What Lies Behind : Photographic Insights – Volume Four

Camera INFO:  Fujifilm X100F | f/8 | 1/600th | ISO 200

Let’s talk for a minute about being prepared, both mentally and physically, when we are out shooting on the streets.

My approach to street photography is usually more methodical than reactive, working to build an image in layers with deliberate consideration.  It starts by finding something that could be the foundation for a compelling photo, such as an interesting framing element, a unique perspective, beautiful light, or perhaps strong colours.  I will then work the scene for a few minutes, trying different compositions, until all of the static elements in the photograph are arranged the way I want them.  Some photos are done at this point, but often I will then wait for the right dynamic element (usually a person) to enter my frame to complete the image.  This is a very mindful, zen like process that I enjoy immensely.

The danger in this methodical approach, however, is that we may not see or be prepared for any spontaneous photo opportunities that present themselves.  There is a very real risk of “tuning out” while walking through the streets of a city, only re-engaging our creative eye when we spot our next scene, which could lead to us missing wonderful moments.  Always seeing, and always being prepared to react, allows us to avoid this.

Such was the case with this image, seen as I climbed up out of a Paris Metro station on a beautiful sunny afternoon while en route to meet my wife and daughter for dinner.  I saw the composition instantly: the Metro sign framing the top of the steps perfectly, with bright sunshine backlighting the entire scene.  In a moment of pure serendipity this gentleman stopped at the top of the stairs for a few seconds and I knew I had my photo.  I loved his posture, and hats always make for a great silhouette.  I managed to snap 2 or 3 frames, standing on the steps as people moved passed me, and then my subject walked out of frame.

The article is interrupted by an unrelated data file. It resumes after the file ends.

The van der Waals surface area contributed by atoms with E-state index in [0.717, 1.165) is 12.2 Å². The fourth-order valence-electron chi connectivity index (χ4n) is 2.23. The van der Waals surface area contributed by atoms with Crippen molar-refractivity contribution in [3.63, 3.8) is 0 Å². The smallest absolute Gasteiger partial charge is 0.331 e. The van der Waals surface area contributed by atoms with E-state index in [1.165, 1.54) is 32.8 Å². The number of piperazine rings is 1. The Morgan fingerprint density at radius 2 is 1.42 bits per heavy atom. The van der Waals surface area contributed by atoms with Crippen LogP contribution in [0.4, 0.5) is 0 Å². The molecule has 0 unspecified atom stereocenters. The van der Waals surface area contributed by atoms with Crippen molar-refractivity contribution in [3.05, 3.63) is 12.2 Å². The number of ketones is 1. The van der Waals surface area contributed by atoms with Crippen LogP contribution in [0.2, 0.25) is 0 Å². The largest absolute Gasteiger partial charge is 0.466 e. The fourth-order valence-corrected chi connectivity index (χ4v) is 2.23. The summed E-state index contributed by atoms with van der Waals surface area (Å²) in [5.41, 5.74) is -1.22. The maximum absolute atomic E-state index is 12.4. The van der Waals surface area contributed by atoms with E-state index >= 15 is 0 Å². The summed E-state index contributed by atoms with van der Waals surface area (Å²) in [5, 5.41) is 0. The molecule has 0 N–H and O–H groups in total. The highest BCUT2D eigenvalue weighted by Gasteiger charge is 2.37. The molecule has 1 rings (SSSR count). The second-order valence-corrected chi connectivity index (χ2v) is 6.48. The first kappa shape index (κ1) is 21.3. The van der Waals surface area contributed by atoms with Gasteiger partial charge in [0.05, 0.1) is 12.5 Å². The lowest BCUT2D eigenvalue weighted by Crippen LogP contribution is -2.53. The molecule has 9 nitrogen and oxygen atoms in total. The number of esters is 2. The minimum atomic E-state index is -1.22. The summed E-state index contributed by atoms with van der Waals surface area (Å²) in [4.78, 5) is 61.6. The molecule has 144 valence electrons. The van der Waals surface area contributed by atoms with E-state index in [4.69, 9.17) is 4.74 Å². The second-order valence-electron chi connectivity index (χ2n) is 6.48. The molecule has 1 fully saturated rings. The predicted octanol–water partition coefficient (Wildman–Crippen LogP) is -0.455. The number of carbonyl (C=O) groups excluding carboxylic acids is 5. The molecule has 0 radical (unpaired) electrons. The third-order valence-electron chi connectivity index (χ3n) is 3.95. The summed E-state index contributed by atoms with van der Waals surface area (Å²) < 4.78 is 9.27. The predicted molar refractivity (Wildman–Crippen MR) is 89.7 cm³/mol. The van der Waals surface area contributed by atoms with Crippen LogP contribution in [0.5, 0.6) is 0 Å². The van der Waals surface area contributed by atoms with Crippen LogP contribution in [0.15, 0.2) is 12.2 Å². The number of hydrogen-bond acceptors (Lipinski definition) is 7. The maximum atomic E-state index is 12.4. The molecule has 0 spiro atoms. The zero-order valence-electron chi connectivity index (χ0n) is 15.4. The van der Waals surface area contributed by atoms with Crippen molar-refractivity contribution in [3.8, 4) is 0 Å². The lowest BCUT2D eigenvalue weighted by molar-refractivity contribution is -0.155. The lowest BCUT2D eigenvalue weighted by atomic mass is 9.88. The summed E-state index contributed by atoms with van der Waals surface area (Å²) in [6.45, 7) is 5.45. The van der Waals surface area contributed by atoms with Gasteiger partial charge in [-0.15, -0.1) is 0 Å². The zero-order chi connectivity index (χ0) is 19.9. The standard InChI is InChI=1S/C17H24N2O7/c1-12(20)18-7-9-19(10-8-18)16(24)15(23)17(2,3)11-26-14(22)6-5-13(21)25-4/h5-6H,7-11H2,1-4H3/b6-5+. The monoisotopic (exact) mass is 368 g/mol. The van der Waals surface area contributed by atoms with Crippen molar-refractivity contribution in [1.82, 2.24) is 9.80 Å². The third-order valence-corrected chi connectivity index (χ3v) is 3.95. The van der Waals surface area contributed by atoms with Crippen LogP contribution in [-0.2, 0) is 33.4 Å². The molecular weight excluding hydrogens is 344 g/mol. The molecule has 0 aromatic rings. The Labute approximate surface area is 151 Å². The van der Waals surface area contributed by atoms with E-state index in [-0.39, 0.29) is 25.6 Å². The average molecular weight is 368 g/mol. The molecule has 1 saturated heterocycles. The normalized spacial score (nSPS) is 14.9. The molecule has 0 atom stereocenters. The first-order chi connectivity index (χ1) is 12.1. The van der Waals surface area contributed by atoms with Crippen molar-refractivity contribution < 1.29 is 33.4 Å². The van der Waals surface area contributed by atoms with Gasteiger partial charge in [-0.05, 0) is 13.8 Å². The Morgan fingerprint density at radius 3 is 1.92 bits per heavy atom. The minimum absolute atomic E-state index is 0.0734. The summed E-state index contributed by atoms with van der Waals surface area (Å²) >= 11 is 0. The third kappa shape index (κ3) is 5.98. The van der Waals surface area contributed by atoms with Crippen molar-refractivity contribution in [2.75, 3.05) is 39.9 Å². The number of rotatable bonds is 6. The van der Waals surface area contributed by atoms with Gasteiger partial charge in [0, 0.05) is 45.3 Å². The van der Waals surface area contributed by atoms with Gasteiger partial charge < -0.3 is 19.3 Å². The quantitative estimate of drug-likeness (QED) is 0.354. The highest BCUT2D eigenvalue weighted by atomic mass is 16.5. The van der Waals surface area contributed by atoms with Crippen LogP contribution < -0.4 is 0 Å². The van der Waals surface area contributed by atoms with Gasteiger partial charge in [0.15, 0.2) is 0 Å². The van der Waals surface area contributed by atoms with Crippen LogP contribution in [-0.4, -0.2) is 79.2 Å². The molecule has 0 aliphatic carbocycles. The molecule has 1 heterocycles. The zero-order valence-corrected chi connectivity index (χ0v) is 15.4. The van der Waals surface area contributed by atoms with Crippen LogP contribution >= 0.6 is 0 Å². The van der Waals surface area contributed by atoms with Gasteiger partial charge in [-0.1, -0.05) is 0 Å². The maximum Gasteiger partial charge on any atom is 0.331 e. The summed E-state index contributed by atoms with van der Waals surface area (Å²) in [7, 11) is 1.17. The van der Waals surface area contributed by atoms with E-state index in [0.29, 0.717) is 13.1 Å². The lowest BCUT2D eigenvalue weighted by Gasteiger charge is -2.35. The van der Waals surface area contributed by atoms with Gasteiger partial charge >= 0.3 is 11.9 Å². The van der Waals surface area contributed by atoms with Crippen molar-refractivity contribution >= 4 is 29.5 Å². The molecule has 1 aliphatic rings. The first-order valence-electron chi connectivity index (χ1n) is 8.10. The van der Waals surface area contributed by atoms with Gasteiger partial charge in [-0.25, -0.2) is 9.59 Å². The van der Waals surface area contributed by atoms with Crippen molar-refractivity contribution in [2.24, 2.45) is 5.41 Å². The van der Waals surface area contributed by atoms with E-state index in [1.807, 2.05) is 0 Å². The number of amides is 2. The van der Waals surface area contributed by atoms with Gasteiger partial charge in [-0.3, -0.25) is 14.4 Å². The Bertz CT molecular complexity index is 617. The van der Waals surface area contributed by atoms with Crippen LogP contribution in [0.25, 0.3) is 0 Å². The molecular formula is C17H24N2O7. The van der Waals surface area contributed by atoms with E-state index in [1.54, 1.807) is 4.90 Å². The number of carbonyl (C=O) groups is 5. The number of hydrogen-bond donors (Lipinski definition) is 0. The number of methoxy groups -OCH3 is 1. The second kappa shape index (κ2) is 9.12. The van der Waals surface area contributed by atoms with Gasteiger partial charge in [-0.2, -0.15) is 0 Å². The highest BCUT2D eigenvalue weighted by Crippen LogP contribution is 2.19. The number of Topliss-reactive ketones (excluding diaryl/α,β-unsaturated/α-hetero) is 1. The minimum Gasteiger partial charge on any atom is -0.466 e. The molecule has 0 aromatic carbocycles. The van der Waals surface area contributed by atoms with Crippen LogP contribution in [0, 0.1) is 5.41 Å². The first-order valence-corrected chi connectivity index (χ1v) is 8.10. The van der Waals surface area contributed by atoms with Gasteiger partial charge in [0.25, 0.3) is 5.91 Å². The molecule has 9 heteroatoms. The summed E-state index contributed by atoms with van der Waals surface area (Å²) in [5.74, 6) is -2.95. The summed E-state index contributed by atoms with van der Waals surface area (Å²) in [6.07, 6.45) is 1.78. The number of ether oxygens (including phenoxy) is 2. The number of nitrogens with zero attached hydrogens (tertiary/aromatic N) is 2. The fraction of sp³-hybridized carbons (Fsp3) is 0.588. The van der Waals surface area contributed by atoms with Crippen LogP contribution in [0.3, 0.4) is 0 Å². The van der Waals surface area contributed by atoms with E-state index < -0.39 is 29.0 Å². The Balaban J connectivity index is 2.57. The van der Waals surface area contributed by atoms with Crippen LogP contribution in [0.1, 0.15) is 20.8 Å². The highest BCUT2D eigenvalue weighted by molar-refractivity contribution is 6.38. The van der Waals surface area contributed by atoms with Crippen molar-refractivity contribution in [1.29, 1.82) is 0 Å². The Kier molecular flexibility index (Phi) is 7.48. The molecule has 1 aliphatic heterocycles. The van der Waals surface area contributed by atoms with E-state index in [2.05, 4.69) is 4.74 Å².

We have talked about the importance of seeing constantly when on the streets, but just as important is to ensure that your camera is ready to go.  I have worked with photographers who pack up between scenes, or who always have the lens cap on except when they are physically taking a photo.  These actions create a barrier that will result in missed images.  I prefer wearing my camera on a sling, allowing it to hang out of the way by my right hip.  I also always ensure my camera is set up to immediately grab an image.  Let’s talk about that for a second.

I often change my camera settings when I am deliberately building a photograph, perhaps manually focusing, manually exposing, adjusting Exposure Compensation, etc.  When I am done with that scene, however, I always reset my camera back to the same settings (my “home base”).  I have alluded to this in previous posts, but home base for me is Aperture Priority Mode (around f/8 depending on the light) with Auto ISO set to give me a minimum shutter speed of 1/320th (again, depending on the amount of light).  For other people home base might involve setting a manual exposure and zone focusing.  How you set your camera up isn’t the important thing, it is that you develop the habit of going back to those settings when you are just walking around, so that your camera is ready to capture an image that suddenly appears in front of you.

Always be seeing, always be ready.  

Cheers,

Ian

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About this series:

Ansel Adams once said: 

“The single most important component of a camera is the twelve inches behind it.”

This statement is absolutely true.  To quote David Hobby, “we should all strive to become thinking photographers.”  I love it when my students ask questions about a photograph because I can see their minds at work.  Sometimes these questions focus on how an image was made (the craft), sometimes they focus on why it was made (the vision), but they always show a student’s desire to improve their craft.